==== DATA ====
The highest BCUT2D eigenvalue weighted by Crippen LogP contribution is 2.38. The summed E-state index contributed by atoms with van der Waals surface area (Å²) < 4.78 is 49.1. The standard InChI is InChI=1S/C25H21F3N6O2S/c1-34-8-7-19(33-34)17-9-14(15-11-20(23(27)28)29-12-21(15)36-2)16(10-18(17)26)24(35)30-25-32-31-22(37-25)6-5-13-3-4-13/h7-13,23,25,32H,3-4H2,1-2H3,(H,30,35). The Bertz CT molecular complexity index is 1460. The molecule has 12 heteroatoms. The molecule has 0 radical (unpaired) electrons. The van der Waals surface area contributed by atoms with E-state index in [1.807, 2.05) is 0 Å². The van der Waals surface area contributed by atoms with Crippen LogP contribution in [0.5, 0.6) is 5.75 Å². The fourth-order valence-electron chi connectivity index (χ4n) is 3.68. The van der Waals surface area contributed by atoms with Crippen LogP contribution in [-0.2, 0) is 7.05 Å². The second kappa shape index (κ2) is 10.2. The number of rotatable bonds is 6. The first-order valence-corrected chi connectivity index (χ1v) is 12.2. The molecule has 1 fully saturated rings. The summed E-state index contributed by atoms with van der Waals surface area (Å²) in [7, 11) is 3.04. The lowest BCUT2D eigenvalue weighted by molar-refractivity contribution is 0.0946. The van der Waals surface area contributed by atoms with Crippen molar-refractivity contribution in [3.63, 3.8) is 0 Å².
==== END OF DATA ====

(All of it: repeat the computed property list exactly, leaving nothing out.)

The highest BCUT2D eigenvalue weighted by Crippen LogP contribution is 2.38. The summed E-state index contributed by atoms with van der Waals surface area (Å²) < 4.78 is 49.1. The standard InChI is InChI=1S/C25H21F3N6O2S/c1-34-8-7-19(33-34)17-9-14(15-11-20(23(27)28)29-12-21(15)36-2)16(10-18(17)26)24(35)30-25-32-31-22(37-25)6-5-13-3-4-13/h7-13,23,25,32H,3-4H2,1-2H3,(H,30,35). The Bertz CT molecular complexity index is 1460. The molecule has 12 heteroatoms. The molecule has 0 radical (unpaired) electrons. The van der Waals surface area contributed by atoms with E-state index in [1.807, 2.05) is 0 Å². The van der Waals surface area contributed by atoms with Crippen LogP contribution in [0.5, 0.6) is 5.75 Å². The fourth-order valence-electron chi connectivity index (χ4n) is 3.68. The van der Waals surface area contributed by atoms with Crippen LogP contribution in [-0.2, 0) is 7.05 Å². The second kappa shape index (κ2) is 10.2. The number of rotatable bonds is 6. The first-order valence-corrected chi connectivity index (χ1v) is 12.2. The molecule has 1 fully saturated rings. The summed E-state index contributed by atoms with van der Waals surface area (Å²) in [7, 11) is 3.04. The lowest BCUT2D eigenvalue weighted by molar-refractivity contribution is 0.0946. The van der Waals surface area contributed by atoms with Crippen molar-refractivity contribution in [3.63, 3.8) is 0 Å².